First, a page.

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Republicans seek IG probe into Sebelius over ObamaCare group donations

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May 20, 2013: Health and Human Services Secretary Kathleen Sebelius attends the 66th World Health Assembly at the European headquarters of the United Nations in Geneva, Switzerland. (AP)

Congressional Republicans on Thursday escalated their call for an independent investigation into whether Health and Human Services Secretary Kathleen Sebelius broke the law when she sought donations from private companies for an independent ObamaCare project. 

Three top Senate Republicans wrote a letter to the HHS inspector general asking his office to launch a probe. It follows a previous GOP call for a review by another internal watchdog, the Government Accountability Office. 

At issue is Sebelius' effort to solicit donations and other assistance from various charities and executives for a nonprofit group that is helping sign up people for benefits under the federal health care overhaul. 

HHS argues the practice was legal, since the Public Health Services Act allows a secretary to seek funding for nonprofits operating in public health.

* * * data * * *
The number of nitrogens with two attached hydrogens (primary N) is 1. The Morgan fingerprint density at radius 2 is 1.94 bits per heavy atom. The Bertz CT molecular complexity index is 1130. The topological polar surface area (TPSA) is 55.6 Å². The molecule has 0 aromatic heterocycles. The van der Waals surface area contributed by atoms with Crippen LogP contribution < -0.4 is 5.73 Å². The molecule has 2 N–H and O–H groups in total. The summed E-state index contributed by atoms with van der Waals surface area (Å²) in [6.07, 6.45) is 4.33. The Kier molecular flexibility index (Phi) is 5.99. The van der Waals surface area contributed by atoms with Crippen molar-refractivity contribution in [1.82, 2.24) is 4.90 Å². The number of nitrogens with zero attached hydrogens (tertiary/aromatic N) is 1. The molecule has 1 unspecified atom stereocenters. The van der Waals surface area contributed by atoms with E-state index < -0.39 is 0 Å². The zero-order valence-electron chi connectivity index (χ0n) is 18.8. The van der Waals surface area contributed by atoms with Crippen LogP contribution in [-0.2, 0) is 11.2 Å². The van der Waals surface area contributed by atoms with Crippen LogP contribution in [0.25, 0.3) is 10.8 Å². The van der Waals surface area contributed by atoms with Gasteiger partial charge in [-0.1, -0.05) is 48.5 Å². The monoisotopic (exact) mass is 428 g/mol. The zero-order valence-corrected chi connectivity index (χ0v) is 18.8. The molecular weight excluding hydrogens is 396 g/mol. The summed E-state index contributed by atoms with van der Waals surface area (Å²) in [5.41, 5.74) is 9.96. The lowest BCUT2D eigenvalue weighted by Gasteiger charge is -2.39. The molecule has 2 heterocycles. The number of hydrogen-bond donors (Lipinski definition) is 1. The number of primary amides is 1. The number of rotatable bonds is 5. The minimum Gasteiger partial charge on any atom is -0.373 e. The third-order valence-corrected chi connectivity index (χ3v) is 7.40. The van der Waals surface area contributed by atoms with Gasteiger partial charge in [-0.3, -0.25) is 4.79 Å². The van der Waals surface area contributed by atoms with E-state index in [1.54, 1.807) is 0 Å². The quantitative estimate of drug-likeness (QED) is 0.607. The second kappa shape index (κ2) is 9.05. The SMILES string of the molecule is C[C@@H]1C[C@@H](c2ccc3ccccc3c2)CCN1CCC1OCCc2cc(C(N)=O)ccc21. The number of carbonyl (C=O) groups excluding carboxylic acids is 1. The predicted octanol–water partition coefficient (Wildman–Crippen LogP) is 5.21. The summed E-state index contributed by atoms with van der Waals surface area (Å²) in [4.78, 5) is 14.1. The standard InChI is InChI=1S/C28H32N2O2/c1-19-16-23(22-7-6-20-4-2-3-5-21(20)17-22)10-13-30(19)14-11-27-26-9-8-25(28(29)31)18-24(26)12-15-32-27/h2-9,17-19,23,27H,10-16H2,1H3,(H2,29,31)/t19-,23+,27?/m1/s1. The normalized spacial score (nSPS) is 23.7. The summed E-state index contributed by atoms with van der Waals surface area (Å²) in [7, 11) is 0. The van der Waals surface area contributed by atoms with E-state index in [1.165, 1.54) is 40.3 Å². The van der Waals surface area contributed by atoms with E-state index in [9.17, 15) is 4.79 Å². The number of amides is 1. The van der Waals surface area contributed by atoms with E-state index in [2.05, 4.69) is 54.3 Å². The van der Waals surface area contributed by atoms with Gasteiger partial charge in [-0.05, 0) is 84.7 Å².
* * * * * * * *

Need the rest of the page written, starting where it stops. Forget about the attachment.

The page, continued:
But Sens. Lamar Alexander, R-Tenn.; Orrin Hatch, R-Utah; and Tom Coburn, R-Okla., questioned whether Sebelius had crossed an ethical or legal line. 

"These activities call into question whether appropriations and ethics laws are being followed," they wrote to Inspector General Daniel Levinson. 

Specifically, the senators noted that the Antideficiency Act bars agencies from accepting voluntary services in excess of the money budgeted. Plus another ethics rule bars officials from fundraising from any entity their agency might regulate. 

The senators noted that the law also allows for officials to fundraise in some circumstances. They said the IG is "well-positioned to impartially examine" this case. 

"We believe a systematic, independent investigation of the matter is necessary to confirm the facts in the case, as well as to detail to what extent any laws, regulations, or internal guidance were not adhered to," they wrote. 

An IG investigation would be significant. It was a review by the inspector general's office that oversees the IRS that uncovered conclusive evidence that the tax agency had been improperly singling out conservative groups. 

That controversy caused a major headache for the administration, but the questions over Sebelius' activity have quietly grown in the background. 

The Republican-led House Energy and Commerce Committee has also started to probe the issue, asking for the names of those contacted by Sebelius. 

Sebelius was apparently trying to raise money for a group called Enroll America. The secretary reportedly went to H&R Block and the Robert Wood Johnson Foundation for donations, while asking others for nonfinancial support.

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